How ironic that purported defenders of Taiwan, its democracy and freedoms, would replicate the very thing they oftentimes condemn the Chinese Communist Party for doing — manufacturing a pliant, subservient media that acts as propagandist, while punishing anyone who dares publish something that doesn’t make them look good. So I’ve done it, and managed in the past six months to alienate both sides of the political spectrum. In my book, and while this makes my life more difficult, this is a sign that I have done my job, or at least that I’ve stuck to the principles that I believe are at the very core of the profession. And I would rather get a new job than deviate from that guiding light.


Anonymous said...

Dear Mr. Cole,

As a Taiwanese student abroad who is often frustrated to no end at the lack of quality journalism from home (especially when we so desperately need it, egads!), I cannot thank you enough for the service you provide. I apologize on behalf of my people for their foolish and ungracious behaviour. We need people like you! Please stay around and at least wait for the younger generation to finish their studies and return to make things better!

A loyal reader

J. Michael Cole 寇謐將 said...

Thank you very much for the kind note. One precision is in order, however: the "foolish" and "ungrateful" behavior does not apply only to "your people" — that is, Taiwanese — but to certain members of the constellation of individuals who focus on Taiwan, many of whom are Westerners. My piece applies to everybody involved, and in no way was singling out Taiwanese, for whom I continue to have the greatest respect.

Anonymous said...

A lengthy but nevertheless insightful comment. I think, and do hope what you have gone through is just a growing process in Taiwan. It is after all a young democracy. When I left Taiwan for the States in 1979, there was no DPP or formally organized opposition movements. I appreciate the improvements over the years and hope it can be faster and quicker. The green blue divide appears deep and unbridgeable, but I think it will improve over the years. Wish I can say the same about the red blue divide in the States.

I have always enjoyed your insightful writings about Mideast and defense issues. Thanks.


Robert Scott Kelly said...

Excellent writeup, Michael, but honestly, I don't see the equivalence. On the one hand you have government agencies trying to both censor you and actually destroy your livelihood by potentially revoking your work visa. On the other you have a private organization that doesn't like what you are saying and is using its legal rights to stop you publishing on venues they control.

In the first case we have clear official abuse, chilling in its possible effects. In the second, mere disappointing hypocrisy from a private group. These are not the same in seriousness.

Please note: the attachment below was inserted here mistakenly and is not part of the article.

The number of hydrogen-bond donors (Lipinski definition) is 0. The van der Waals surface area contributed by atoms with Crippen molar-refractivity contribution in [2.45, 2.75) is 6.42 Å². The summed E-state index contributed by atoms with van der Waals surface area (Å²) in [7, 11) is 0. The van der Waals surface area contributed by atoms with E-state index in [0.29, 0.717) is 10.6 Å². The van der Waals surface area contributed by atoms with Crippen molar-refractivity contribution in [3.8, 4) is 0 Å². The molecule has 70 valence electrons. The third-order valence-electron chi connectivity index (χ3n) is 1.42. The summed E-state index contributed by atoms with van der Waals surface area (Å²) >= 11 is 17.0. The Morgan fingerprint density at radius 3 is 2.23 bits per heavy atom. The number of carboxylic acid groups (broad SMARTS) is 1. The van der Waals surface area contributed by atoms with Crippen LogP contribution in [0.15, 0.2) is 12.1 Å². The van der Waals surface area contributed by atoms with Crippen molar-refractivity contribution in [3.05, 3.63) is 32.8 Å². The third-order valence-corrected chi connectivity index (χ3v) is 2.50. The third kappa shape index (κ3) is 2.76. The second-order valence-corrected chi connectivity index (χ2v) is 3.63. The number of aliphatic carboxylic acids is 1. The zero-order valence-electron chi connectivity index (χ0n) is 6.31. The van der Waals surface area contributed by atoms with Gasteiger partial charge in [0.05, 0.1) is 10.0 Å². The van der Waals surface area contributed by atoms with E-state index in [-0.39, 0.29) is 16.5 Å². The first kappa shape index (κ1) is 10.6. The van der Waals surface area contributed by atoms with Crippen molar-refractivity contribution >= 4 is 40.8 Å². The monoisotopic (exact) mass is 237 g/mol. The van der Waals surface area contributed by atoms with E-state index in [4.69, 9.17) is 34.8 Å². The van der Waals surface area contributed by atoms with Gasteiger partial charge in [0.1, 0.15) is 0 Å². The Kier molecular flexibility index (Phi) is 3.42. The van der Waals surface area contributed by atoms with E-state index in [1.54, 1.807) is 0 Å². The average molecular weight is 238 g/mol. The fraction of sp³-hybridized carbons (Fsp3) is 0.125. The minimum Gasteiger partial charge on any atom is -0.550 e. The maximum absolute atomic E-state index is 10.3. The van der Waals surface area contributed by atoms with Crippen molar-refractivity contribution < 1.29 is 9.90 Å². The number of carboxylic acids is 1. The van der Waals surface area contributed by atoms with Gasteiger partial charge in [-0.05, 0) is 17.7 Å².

Michael Fagan said...

Lord Acton's famous remark is sufficient explanation for your ostracization; it's the warp of electoral politics.

As you know Michael, your work on defence is necessary and much appreciated.

"...but honestly, I don't see the equivalence."

Had the DPP been in power at the time of his WSJ piece, would they have used similar "your immigration status is belong to us" tactics? I certainly wouldn't put it past them - I have at least one of your little greenies from the Taipei Times constantly trying to abuse me at my blog (not arguing or debating - just swearing and muck throwing).

J. Michael Cole 寇謐將 said...

Thanks to all for the kind remarks.

Robert: I did not mean to imply that the two instances were comparable in terms of their severity, and that is why I wrote: “Though the means were far less coarse than those the KMT had resorted to.”

However, I do believe that the objective — censorship, control of the narrative — remains the same. The actors, you are right, are different, but I think the dynamic remains the same, that of a larger group pressuring the individual to conform via recourse to a number of carrots and sticks (the CCP does this to great effect with academics and reporters, preventing access, visits and tenure to those who refuse to abide by its regulations on what one can and cannot discuss publicly).

And should we not expect more from those who side with the angels, as it were? At a minimum, I think people, regardless of their political stance, should welcome journalists who strive for integrity. After all, isn’t that quality of paramount importance in ensuring the credibility of a reporter, or that of a news outlet?

Anonymous said...

Dear Michael,

It's not surprising to read about your treatment from KMT but to read about the reaction from the DPP side was disappointing.

I hope you keep writing with journalistic integrity and courage. I read your blog and Taipei Times everyday and enjoy your writing immensely.

Anonymous Islander

Michael Turton said...

Thanks man. You work is always insightful and inspiring. It always teaches me something. Please don't get discouraged, we need your voice.

Michael Turton
The View from Taiwan

J. Michael Cole 寇謐將 said...

Thanks to all for the overly generous words and expressions of concern.

I fear I may have given the wrong impression here: I am not discouraged and have exactly zero intention to stop writing about the fascinating place that is Taiwan, and the equally fascinating region of which it is part. I was, however, retelling an intense period in my life, and sharing with readers some of the frustrations that every now and then will arise in my line of work.

All good wishes,